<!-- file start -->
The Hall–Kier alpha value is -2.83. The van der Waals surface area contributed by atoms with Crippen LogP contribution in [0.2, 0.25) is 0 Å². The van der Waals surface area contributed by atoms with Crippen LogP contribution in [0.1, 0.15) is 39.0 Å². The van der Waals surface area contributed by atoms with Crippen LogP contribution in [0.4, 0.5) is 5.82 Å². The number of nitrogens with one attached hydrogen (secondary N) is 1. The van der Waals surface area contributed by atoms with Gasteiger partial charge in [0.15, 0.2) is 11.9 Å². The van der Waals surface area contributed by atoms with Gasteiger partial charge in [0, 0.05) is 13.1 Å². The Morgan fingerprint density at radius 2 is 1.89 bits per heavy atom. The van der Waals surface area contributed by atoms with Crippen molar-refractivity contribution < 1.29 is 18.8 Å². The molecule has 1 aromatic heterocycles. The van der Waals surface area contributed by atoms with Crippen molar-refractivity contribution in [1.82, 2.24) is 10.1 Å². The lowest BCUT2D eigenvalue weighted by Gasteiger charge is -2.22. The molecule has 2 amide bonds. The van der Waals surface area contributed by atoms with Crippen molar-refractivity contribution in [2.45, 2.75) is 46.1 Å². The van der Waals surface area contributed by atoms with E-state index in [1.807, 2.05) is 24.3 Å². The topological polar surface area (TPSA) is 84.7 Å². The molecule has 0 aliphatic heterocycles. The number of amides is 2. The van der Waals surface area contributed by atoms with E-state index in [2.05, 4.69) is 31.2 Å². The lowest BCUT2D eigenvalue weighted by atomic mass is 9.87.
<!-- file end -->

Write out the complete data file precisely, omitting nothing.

The Hall–Kier alpha value is -2.83. The van der Waals surface area contributed by atoms with Crippen LogP contribution in [0.2, 0.25) is 0 Å². The van der Waals surface area contributed by atoms with Crippen LogP contribution in [0.1, 0.15) is 39.0 Å². The van der Waals surface area contributed by atoms with Crippen LogP contribution in [0.4, 0.5) is 5.82 Å². The number of nitrogens with one attached hydrogen (secondary N) is 1. The van der Waals surface area contributed by atoms with Gasteiger partial charge in [0.15, 0.2) is 11.9 Å². The van der Waals surface area contributed by atoms with Gasteiger partial charge in [0, 0.05) is 13.1 Å². The Morgan fingerprint density at radius 2 is 1.89 bits per heavy atom. The van der Waals surface area contributed by atoms with Crippen molar-refractivity contribution < 1.29 is 18.8 Å². The molecule has 1 aromatic heterocycles. The van der Waals surface area contributed by atoms with Crippen molar-refractivity contribution in [1.82, 2.24) is 10.1 Å². The lowest BCUT2D eigenvalue weighted by Gasteiger charge is -2.22. The molecule has 2 amide bonds. The van der Waals surface area contributed by atoms with Crippen molar-refractivity contribution in [2.45, 2.75) is 46.1 Å². The van der Waals surface area contributed by atoms with E-state index in [1.807, 2.05) is 24.3 Å². The topological polar surface area (TPSA) is 84.7 Å². The molecule has 0 aliphatic heterocycles. The number of amides is 2. The van der Waals surface area contributed by atoms with E-state index in [2.05, 4.69) is 31.2 Å². The lowest BCUT2D eigenvalue weighted by atomic mass is 9.87.